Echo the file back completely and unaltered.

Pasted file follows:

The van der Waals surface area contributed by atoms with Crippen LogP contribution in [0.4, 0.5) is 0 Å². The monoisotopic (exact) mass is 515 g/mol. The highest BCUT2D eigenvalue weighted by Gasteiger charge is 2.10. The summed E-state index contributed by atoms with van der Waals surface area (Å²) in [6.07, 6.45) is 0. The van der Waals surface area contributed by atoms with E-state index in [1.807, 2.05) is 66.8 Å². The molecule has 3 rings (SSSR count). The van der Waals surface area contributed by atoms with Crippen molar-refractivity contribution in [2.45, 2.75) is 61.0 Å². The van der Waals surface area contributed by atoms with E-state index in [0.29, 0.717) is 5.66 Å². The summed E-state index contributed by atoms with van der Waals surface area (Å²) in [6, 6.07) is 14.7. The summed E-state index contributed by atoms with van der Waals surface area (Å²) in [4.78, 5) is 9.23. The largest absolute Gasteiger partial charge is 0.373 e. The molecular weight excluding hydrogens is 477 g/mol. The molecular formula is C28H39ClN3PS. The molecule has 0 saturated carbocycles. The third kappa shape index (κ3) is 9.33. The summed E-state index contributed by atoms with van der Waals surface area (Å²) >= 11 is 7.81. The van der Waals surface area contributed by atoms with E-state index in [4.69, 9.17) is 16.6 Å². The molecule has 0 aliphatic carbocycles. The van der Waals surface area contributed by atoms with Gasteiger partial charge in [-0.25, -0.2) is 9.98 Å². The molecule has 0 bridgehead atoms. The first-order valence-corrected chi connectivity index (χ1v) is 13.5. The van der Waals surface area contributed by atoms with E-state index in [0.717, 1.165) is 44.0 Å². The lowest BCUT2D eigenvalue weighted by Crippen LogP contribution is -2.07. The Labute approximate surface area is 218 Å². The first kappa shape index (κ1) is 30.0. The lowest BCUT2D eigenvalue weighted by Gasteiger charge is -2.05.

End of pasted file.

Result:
The van der Waals surface area contributed by atoms with Crippen LogP contribution in [0.4, 0.5) is 0 Å². The monoisotopic (exact) mass is 515 g/mol. The highest BCUT2D eigenvalue weighted by Gasteiger charge is 2.10. The summed E-state index contributed by atoms with van der Waals surface area (Å²) in [6.07, 6.45) is 0. The van der Waals surface area contributed by atoms with E-state index in [1.807, 2.05) is 66.8 Å². The molecule has 3 rings (SSSR count). The van der Waals surface area contributed by atoms with Crippen molar-refractivity contribution in [2.45, 2.75) is 61.0 Å². The van der Waals surface area contributed by atoms with E-state index in [0.29, 0.717) is 5.66 Å². The summed E-state index contributed by atoms with van der Waals surface area (Å²) in [6, 6.07) is 14.7. The summed E-state index contributed by atoms with van der Waals surface area (Å²) in [4.78, 5) is 9.23. The largest absolute Gasteiger partial charge is 0.373 e. The molecular weight excluding hydrogens is 477 g/mol. The molecular formula is C28H39ClN3PS. The molecule has 0 saturated carbocycles. The third kappa shape index (κ3) is 9.33. The summed E-state index contributed by atoms with van der Waals surface area (Å²) >= 11 is 7.81. The van der Waals surface area contributed by atoms with E-state index in [4.69, 9.17) is 16.6 Å². The molecule has 0 aliphatic carbocycles. The van der Waals surface area contributed by atoms with Gasteiger partial charge in [-0.25, -0.2) is 9.98 Å². The molecule has 0 bridgehead atoms. The first-order valence-corrected chi connectivity index (χ1v) is 13.5. The van der Waals surface area contributed by atoms with E-state index in [0.717, 1.165) is 44.0 Å². The lowest BCUT2D eigenvalue weighted by Crippen LogP contribution is -2.07. The Labute approximate surface area is 218 Å². The first kappa shape index (κ1) is 30.0. The lowest BCUT2D eigenvalue weighted by Gasteiger charge is -2.05.